Did you ever encounter any pushback fighting the Catholic Church on this issue as a Jewish man?
Certainly I’ve experienced anti-Semitism. There were a number of statements, emails. I don’t read a lot of my social media, but social media postings like that, that were just clearly anti-Semitic. I frankly don’t pay any of that much mind.
If at the end of the day, your response to the grand jury report, which uncovered this type of horrific abuse and cover-up, is to attack me with an anti-Semitic slur, then frankly you’ve got the issue.
In the midst of this investigation, you’ve been aggressive on a number of other fronts. What do you see as your role in this political moment?
There’s a lot the president does that I disagree with, but I’m not some congressman that just opines all day about stuff. My job is to adhere to the rule of law and make sure the law is being followed.
Where I see it not happening, like for example when the president decided he didn’t like Obamacare’s guarantee that women would have access to contraception, and just one day did away with it, whether you agree or disagree with his decision — I obviously disagree — the fact is that the rule of law requires him to continue to provide access to contraception. We sued and won a nationwide injunction. Similarly, when he authored his travel ban, which ultimately became law, the second one or third one, I didn’t sue him. Even though I thought it was the worst policy and makes us less safe and is fundamentally wrong, I thought what he did was lawful.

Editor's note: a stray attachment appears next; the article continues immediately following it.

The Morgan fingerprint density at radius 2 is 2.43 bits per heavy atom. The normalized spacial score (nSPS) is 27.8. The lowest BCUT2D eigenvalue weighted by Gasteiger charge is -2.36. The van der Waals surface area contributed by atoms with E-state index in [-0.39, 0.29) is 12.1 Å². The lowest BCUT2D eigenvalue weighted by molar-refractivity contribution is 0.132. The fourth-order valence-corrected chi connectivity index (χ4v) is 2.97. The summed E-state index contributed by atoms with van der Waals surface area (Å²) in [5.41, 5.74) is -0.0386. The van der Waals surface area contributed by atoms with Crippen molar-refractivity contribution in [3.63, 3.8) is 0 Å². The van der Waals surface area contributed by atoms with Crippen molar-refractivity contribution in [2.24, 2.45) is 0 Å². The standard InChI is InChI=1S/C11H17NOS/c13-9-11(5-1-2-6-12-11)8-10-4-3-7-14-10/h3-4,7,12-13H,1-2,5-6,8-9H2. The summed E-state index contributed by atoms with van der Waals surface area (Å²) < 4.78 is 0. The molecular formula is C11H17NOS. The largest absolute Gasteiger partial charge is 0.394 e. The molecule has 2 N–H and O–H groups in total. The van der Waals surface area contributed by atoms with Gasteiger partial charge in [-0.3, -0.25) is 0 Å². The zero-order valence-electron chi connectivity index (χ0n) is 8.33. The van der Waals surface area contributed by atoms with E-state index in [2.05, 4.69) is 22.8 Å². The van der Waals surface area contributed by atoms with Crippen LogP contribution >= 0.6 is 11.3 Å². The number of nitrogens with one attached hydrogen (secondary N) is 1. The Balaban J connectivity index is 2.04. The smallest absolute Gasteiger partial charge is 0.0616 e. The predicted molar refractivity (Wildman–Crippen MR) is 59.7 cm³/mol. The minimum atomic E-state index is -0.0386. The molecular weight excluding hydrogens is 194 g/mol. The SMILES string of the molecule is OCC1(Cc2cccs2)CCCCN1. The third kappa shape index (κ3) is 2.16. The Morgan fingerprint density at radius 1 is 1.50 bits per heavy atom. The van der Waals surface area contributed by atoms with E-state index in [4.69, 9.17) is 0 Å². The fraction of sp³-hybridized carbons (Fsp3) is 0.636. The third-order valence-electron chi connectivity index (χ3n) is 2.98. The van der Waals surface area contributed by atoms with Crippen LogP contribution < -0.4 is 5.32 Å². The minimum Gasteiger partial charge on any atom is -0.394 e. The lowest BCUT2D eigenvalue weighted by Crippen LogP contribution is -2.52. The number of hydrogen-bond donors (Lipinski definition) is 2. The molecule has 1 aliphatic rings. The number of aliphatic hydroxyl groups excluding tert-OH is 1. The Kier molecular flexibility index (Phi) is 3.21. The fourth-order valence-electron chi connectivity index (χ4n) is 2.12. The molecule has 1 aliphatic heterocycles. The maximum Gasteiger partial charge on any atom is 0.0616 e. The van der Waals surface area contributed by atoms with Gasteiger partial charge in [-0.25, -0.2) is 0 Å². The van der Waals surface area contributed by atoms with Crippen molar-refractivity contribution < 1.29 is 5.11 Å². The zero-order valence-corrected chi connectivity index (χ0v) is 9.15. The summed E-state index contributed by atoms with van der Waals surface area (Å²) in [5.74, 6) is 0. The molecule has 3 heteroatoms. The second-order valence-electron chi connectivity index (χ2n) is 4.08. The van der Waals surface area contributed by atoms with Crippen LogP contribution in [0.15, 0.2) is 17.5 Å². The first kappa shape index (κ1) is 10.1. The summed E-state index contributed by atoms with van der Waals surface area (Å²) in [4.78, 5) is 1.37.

So, what happens next? You’ve got a big political fight coming up in the Legislature now about changing statute of limitation laws.
The majority leader in the statehouse has said their first order of business is going to be to bring up a bill that will basically contain these four recommendations. I don’t know how any responsible lawmaker, after reading this report, and reading the specific recommendations of the grand jury, could not vote in favor of that legislation.